Introduction Preterm birth (PTB) results from heterogeneous influences and is a major contributor to neonatal mortality and morbidity that continues to have adverse effects on infants beyond the neonatal period. This protocol describes the procedures to determine molecular signatures predictive of PTB through high-frequency sampling during pregnancy, at delivery and the postpartum period.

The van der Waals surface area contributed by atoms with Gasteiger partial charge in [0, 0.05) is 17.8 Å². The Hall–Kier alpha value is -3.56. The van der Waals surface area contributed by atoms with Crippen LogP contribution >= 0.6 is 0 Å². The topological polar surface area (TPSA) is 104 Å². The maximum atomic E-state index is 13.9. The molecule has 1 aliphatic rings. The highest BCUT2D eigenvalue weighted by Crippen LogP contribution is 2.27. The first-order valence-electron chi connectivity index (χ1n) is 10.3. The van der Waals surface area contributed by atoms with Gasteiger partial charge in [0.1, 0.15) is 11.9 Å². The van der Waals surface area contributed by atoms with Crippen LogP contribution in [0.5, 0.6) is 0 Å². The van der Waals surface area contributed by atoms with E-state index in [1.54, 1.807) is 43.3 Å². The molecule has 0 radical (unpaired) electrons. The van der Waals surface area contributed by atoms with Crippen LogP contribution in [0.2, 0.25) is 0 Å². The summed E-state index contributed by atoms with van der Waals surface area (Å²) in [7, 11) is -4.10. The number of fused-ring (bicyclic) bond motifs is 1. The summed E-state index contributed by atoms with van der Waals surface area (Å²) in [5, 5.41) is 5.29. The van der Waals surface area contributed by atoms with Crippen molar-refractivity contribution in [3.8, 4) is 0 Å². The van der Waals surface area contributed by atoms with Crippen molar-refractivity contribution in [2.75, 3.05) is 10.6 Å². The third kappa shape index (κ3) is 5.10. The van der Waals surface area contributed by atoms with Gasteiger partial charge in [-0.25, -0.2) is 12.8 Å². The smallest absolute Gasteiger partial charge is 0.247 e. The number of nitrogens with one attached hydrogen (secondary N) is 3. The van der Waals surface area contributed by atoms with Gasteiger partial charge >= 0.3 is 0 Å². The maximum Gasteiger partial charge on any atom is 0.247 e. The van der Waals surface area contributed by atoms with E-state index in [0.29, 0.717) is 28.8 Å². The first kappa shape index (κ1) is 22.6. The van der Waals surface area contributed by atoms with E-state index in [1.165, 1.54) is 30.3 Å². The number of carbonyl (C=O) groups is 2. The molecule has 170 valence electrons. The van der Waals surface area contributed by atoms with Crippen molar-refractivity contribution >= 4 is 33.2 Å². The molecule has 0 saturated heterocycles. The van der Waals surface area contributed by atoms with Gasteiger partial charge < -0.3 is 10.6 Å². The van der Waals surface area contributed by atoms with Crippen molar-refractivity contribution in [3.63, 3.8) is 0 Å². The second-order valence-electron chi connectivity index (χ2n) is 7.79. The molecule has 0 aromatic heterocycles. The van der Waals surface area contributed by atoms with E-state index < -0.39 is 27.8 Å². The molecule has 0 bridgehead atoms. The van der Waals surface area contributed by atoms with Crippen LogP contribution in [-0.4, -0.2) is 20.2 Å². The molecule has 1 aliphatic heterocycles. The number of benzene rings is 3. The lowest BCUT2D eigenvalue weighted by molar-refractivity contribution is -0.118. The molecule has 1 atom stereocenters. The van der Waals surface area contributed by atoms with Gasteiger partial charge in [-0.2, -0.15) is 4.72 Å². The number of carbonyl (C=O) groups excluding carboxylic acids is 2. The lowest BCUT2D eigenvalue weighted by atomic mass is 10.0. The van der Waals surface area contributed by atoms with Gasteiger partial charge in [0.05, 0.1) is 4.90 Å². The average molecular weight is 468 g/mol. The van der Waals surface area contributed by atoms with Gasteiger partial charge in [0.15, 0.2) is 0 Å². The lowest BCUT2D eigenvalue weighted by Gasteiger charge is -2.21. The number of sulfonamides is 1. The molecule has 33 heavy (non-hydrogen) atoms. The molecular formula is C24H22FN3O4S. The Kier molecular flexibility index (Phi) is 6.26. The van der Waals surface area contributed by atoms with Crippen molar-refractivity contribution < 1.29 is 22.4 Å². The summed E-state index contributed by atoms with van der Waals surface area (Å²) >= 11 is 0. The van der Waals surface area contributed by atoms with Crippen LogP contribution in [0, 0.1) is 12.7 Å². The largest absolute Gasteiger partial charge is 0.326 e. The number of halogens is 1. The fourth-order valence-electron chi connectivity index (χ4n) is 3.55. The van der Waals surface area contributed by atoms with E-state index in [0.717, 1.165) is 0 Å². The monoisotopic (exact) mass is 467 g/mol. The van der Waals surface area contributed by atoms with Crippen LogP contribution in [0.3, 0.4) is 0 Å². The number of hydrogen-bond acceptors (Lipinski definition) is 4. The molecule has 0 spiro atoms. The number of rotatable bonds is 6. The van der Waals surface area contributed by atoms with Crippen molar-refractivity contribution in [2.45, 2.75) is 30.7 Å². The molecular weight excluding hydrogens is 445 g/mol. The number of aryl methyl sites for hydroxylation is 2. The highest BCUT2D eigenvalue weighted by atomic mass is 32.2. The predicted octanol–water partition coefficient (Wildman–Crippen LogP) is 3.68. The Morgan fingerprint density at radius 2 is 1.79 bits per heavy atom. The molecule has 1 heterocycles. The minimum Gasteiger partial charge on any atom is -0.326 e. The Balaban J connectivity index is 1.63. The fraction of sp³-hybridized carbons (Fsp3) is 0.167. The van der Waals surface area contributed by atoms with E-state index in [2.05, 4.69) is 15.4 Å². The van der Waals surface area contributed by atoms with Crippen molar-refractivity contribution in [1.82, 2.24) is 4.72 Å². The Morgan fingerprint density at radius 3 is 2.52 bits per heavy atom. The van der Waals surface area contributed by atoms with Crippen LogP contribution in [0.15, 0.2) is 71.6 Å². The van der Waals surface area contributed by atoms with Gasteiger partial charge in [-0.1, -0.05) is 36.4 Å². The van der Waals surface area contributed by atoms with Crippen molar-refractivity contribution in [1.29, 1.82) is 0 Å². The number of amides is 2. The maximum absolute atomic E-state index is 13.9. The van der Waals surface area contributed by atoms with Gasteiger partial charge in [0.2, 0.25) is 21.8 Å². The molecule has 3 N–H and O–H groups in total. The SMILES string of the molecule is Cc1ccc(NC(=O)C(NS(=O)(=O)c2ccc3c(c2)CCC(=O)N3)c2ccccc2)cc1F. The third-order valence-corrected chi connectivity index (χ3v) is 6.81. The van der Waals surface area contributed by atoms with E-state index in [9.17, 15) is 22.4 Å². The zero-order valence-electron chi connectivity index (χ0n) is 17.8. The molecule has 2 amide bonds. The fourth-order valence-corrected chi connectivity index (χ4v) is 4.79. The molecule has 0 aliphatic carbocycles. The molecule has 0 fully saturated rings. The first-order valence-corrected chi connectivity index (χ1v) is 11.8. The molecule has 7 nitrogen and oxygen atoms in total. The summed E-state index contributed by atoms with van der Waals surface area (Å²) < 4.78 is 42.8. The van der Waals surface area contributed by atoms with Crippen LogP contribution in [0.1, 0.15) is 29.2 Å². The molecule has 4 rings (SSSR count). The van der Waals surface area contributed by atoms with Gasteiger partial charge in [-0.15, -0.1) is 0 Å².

Methods and analysis Four hundred first trimester pregnant women from either Myanmar or Thailand of either Karen or Burman ethnicity, with a viable, singleton pregnancy will be enrolled in this non-interventional, prospective pregnancy birth cohort study and will be followed through to the postpartum period. Fortnightly finger prick capillary blood sampling will allow the monitoring of genome-wide transcript abundance in whole blood. Collection of stool samples and vaginal swabs each trimester, at delivery and postpartum will allow monitoring of intestinal and vaginal microbial composition. In a nested case–control analysis, perturbations of transcript abundance in capillary blood as well as longitudinal changes of the gut, vaginal and oral microbiome will be compared between mothers giving birth to preterm and matched cases giving birth to term neonates. Placenta tissue of preterm and term neonates will be used to determine bacterial colonisation as well as for the establishment of coding and non-coding RNA profiles. In addition, RNA profiles of circulating, non-coding RNA in cord blood serum will be compared with those of maternal peripheral blood serum at time of delivery.